Edema (water retention) & SwellingWater retention is called Edema, which is the abnormal build up of fluid in the body. Edema is commonly seen in the feet and ankles. Because of the effect of gravity, swelling is particularly noticeable in these locations. But swelling due to water retention involves the enlargement of organs, skin, or other body structures. It is caused by excessive build up of fluid in the tissues. This build up can lead to a rapid increase in weight over a short period of time (days to weeks). Swelling can occur throughout the body (generalized) or it may be limited to a specific part of the body (localized). Certain medications may also cause water retention:
- Hormones, like estrogen (in birth control pills or hormone replacement therapy) and testosterone
- A group of blood pressure lowering drugs
- Venous insufficiency, a common problem caused by weakened valves in the veins of the legs. This makes it more difficult for the veins to pump blood back to the heart, and leads to varicose veins and build up of fluid.
- Severe chronic lung diseases, including emphysema and chronic bronchitis, increase pressure in the blood vessels that lead from the heart to the lungs. This pressure backs up in the heart. The higher pressure causes swelling in the legs and feet.
- Congestive heart failure, a condition in which the heart can no longer pump efficiently, causes fluid build up in the lungs and other parts of the body. Swelling is often most visible in the feet and ankles.
- Low protein levels in the blood caused by malnutrition, kidney and liver disease can cause edema. The proteins help to hold salt and water inside the blood vessels so fluid does not leak out into the tissues. If the most abundant blood protein, called albumin, gets too low, fluid is retained and edema occurs, especially in the feet, ankles and lower legs.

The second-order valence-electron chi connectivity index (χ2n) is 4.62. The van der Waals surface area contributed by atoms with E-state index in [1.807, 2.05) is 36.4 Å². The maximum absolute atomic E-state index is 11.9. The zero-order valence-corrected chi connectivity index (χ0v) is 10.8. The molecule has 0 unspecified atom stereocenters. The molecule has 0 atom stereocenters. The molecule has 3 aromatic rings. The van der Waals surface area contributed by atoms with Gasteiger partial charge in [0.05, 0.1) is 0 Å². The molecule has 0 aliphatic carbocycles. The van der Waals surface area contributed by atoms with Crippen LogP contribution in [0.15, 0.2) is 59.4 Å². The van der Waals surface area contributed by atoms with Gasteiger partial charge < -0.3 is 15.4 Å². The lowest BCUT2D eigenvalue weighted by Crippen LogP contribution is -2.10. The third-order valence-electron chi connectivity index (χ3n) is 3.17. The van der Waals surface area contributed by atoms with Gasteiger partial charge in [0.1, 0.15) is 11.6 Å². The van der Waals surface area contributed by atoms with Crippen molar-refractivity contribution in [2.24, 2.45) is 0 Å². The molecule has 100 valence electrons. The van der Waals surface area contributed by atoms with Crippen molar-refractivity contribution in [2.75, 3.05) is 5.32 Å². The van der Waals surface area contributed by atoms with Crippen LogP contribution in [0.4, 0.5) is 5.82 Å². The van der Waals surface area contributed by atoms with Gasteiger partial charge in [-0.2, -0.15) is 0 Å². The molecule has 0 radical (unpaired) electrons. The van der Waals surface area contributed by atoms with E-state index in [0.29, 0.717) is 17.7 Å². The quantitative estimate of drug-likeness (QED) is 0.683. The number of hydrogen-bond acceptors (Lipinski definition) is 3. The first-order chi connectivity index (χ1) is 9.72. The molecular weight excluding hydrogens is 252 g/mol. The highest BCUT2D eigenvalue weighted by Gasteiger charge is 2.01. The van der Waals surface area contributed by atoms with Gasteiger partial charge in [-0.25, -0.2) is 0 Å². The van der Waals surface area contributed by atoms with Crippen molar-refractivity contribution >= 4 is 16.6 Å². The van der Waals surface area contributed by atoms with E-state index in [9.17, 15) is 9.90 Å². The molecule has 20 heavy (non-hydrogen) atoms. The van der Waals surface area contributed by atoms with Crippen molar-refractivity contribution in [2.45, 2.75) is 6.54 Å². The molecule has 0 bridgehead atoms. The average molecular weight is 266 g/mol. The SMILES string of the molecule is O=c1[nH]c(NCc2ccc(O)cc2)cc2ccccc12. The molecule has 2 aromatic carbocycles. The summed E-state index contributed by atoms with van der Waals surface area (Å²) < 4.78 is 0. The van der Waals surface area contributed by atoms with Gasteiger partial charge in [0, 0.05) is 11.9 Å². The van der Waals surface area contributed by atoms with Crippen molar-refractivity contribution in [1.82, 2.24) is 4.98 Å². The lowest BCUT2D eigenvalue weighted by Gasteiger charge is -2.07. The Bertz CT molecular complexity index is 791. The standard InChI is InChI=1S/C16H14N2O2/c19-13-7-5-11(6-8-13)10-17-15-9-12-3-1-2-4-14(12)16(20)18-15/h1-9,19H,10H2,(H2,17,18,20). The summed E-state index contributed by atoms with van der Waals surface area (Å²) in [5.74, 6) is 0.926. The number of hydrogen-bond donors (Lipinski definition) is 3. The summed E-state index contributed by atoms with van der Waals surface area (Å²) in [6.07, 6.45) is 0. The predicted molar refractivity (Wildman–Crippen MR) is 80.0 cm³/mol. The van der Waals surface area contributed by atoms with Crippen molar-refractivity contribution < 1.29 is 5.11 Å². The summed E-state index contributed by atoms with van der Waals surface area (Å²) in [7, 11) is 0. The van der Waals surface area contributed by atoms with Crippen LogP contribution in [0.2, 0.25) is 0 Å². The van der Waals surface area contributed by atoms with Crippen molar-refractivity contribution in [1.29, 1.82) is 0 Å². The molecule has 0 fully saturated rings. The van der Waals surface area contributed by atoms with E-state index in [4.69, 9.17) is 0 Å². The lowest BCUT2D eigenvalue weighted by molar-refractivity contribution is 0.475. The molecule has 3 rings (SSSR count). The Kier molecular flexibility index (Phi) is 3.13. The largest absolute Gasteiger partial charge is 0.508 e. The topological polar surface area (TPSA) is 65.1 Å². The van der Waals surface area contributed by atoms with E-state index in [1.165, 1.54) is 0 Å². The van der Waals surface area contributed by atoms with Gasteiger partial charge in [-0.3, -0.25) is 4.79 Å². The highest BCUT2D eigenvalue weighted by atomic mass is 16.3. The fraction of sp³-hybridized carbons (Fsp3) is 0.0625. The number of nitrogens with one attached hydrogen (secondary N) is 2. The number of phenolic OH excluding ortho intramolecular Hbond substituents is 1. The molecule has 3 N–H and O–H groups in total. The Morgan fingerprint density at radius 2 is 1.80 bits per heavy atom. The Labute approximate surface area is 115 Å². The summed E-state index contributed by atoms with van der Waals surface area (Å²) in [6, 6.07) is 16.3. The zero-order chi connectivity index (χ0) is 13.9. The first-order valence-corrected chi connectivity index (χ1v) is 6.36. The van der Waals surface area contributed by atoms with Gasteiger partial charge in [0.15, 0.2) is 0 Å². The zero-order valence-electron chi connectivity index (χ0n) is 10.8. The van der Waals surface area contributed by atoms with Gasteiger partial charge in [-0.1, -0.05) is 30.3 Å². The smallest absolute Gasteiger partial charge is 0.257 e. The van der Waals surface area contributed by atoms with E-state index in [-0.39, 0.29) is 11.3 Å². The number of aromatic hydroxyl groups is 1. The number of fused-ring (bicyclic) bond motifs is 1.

- Adrenal Malfunction
- Kidney Malfunction
- Too Much Water (without adequate minerals)
- Potassium Loss, diuretic drugs, etc.
- Kidney Failure Caused by Taking Aspirin or Acetaminophen
1. Adrenal MalfunctionSometimes water retention is a result of adrenal gland malfunction, and boosting its function is important for maintaining fluid levels. Hypoglycemia, or low blood sugar, can also be a problem for people with candida, because it causes the body to produce adrenaline. Adrenaline is a hormone produced by the adrenal glands that elevates heart and respiration rates; also called ‘epinephrine.’ The function of adrenaline is to restore and maintain blood glucose levels. One of the causes of low blood sugar is excessive drinking of alcohol, but we know that candida toxins are mostly alcohol in nature too, which would also cause low blood sugar. Alcohol interferes with maintaining normal blood sugar levels because it directly affects the functioning of the liver and adrenals. Article Source Therefore when the adrenal glands produce too much adrenaline it affects the sympathetic nervous system. When the sympathetic nervous system is active there a quickening of the pulse, increased blood pressure, constriction of blood vessels, decreased activity in bladder and bowel muscle, dilation of the pupils and a rise in blood sugar – preparing the body to react to a threat through “flight or fight” behaviour. On the other hand when the parasympathetic nervous system is active it produces the opposite responses to the sympathetic nervous system, i.e. pulse and blood pressure are normal, blood vessels relax, saliva and mucus production is increased, gastric juice is secreted and motility of the digestive tract is increased, digestion is increased, pupils relax, etc. It is essential for candida sufferers to consciously relax the whole body whenever their sympathetic nervous system is particularly active. To switch it over from the sympathetic nervous system to the parasympathetic nervous system do deep breathing exercises, particularly when you notice your tension is increasing. Deep Breathing Exercise – Take 3-4 slow deep breaths in a row, and about 5 minutes later take another 3-4 slow deep breaths, and wait another 5 minutes and repeat it. This will help your body relax and change it over from the sympathetic to the parasympathetic nervous system, which will aid digestion and many other functions of the body. This can be repeated as many times as necessary. But don’t do it so often that you start to hyperventilate. The key is to take the breaths very slowly, deeply and deliberately. The adrenal glands also produce a number of hormones which are essential to life. Two corticosteroids hormones that are produced are aldersterone and hydrocostisone. They are most important because they:
- regulate the quantity of salt and water in the body,
- are instrumental in the regulation of sodium and potassium re-absorption by the specific cells within the kidneys (this would also cause excessive thirst),
- control carbohydrate, protein and fat metabolism,
- and help fight stressful situations.